• A South Korean man received a suspended jail sentence for retweeting North Korean propaganda posts.

  • An Indian village council has forbidden women and girls from using mobile phones because "they promote extramarital affairs and unsanctioned marriages and erode the moral fabric of society," the New York Times reported. "Married women will be allowed to use them only indoors and in the presence of a relative."

  • Ghana Decides is a blogging project that has been covering news leading up to Ghanaian elections on December 7.

  • Citizen journalists in Sierra Leone helped report on recent elections by SMS.

  • Pandodaily explored the success of the startup ecosystem in Stockholm.

News Briefs

RSS Feed thursday >

First POST: System-Gaming

Why techies interested in political reform are facing challenges; the latest data on Democratic voter contacts in 2014; Hungary's anti-Internet tax demonstrations are getting huge; and much, much more. GO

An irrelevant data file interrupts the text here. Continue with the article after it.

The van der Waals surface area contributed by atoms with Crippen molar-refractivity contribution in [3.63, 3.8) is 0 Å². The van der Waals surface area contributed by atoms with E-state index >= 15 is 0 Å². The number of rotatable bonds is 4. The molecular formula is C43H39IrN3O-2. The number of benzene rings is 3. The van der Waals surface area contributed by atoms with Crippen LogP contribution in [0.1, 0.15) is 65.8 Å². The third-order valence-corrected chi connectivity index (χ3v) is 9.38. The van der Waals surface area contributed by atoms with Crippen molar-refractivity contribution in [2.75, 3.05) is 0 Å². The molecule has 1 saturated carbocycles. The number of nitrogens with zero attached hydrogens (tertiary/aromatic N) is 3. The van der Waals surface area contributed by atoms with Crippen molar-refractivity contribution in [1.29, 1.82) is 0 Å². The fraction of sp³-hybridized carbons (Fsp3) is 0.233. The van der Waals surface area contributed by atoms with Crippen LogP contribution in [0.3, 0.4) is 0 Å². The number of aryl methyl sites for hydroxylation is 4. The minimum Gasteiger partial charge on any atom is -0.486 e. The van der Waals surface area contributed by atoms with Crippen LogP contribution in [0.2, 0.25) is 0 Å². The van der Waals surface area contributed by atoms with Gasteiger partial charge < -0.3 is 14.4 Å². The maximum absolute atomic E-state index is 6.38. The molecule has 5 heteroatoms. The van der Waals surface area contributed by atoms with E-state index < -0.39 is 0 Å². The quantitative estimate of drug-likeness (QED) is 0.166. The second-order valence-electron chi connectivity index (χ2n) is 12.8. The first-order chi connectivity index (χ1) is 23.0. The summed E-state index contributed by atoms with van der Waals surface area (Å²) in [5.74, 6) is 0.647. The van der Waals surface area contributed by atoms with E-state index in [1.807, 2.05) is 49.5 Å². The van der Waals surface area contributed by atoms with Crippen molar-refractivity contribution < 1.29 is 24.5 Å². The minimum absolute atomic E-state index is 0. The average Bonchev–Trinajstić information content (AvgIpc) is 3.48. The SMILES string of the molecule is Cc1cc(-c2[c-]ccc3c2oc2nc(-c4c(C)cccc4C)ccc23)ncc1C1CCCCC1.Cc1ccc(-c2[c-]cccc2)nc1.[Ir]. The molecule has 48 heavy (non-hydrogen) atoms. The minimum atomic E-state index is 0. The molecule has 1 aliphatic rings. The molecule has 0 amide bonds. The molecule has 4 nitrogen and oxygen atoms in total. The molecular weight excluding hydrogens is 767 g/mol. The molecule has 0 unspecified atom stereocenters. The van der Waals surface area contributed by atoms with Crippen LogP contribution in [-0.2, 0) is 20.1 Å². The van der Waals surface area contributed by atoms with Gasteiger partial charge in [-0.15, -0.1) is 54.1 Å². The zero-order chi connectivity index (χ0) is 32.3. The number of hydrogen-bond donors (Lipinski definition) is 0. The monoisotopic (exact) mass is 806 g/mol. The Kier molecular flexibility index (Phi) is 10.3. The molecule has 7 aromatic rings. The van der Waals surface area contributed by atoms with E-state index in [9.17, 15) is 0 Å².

wednesday >

First POST: Gimme Shelter

The link between intimate partner violence and surveillance tech; the operational security set-up that connected Laura Poitras, Glenn Greenwald and Edward Snowden; how Senate Dems are counting on tech to hold their majority; and much, much more. GO

tuesday >

First POST: Tribes

Edward Snowden on the Internet's impact on political polarization; trying to discern Hillary Clinton's position on NSA reform; why Microsoft is bullish on civic tech; and much, much more GO

monday >

First POST: Inventions

How voter data-sharing among GOP heavyweights is still lagging; why Facebook's News Feed scares news publishers; Google's ties to the State Department; and much, much more. GO

friday >

First POST: Spoilers

How the GOP hasn't fixed its tech talent gap; the most tech-savvy elected official in America, and the most tech-savvy state-wide candidate; and much, much more. GO